Your car's air-conditioning system works by compressing a refrigerant vapour (R-134A after 1996) under high pressure and heat. As it moves through the condenser, the refrigerant turns to liquid. Next stop is the dryer, where it's stored and excess moisture is removed. Still under pressure, the refrigerant liquid then moves through an expansion valve, where it returns to vapour form. Last, the vapour enters the evaporator, where it comes in contact with cabin air and sucks the heat out. Fans blow the cold air around the cabin. When your system is not working properly, you need to diagnose the problem so you can fix the right components.
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Turn the A/C setting to the coldest setting and turn the fan on "high."
Listen for the compressor to start. If you don't hear a "hum" when you turn on the A/C and a subsequent and temporary drop in the RPMs on your car, then the compressor has failed and needs to be replaced.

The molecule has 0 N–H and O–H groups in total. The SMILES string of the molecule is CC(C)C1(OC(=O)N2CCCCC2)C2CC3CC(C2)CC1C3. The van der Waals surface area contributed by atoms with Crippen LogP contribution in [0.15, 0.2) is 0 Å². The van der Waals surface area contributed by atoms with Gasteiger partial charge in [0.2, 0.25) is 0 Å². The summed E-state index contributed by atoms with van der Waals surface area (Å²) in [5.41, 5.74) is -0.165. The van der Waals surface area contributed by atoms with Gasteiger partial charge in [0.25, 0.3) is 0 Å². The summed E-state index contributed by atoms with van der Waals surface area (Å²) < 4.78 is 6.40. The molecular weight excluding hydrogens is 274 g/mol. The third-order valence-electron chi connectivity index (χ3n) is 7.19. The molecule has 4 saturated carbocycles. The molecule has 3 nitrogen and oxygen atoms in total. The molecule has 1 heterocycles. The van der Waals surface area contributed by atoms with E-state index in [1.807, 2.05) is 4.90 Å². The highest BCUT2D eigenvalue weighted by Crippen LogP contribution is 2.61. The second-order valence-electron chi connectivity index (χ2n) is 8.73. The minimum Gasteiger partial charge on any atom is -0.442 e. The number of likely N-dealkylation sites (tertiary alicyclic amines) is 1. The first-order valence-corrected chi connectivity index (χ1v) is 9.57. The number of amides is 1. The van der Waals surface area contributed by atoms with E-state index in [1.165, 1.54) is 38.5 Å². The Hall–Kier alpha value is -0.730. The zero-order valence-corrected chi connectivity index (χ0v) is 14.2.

Check to make sure the fan is working. If you set the fan speed to "high" and no air comes out, the problem is with the fan motor. You'll need to have this replaced.
Wait a few minutes for cold air to start circulating into the cabin. If cold air is not blowing out of the vents, but you do have air coming out, then the problem indicates there is no more refrigerant in your system. You'll need to have the A/C system recharged with refrigerant by a mechanic. If the air is cool, but not cold, on the coldest setting, this can indicate a problem with the evaporator or condenser. Your A/C system will need to be serviced by a mechanic.
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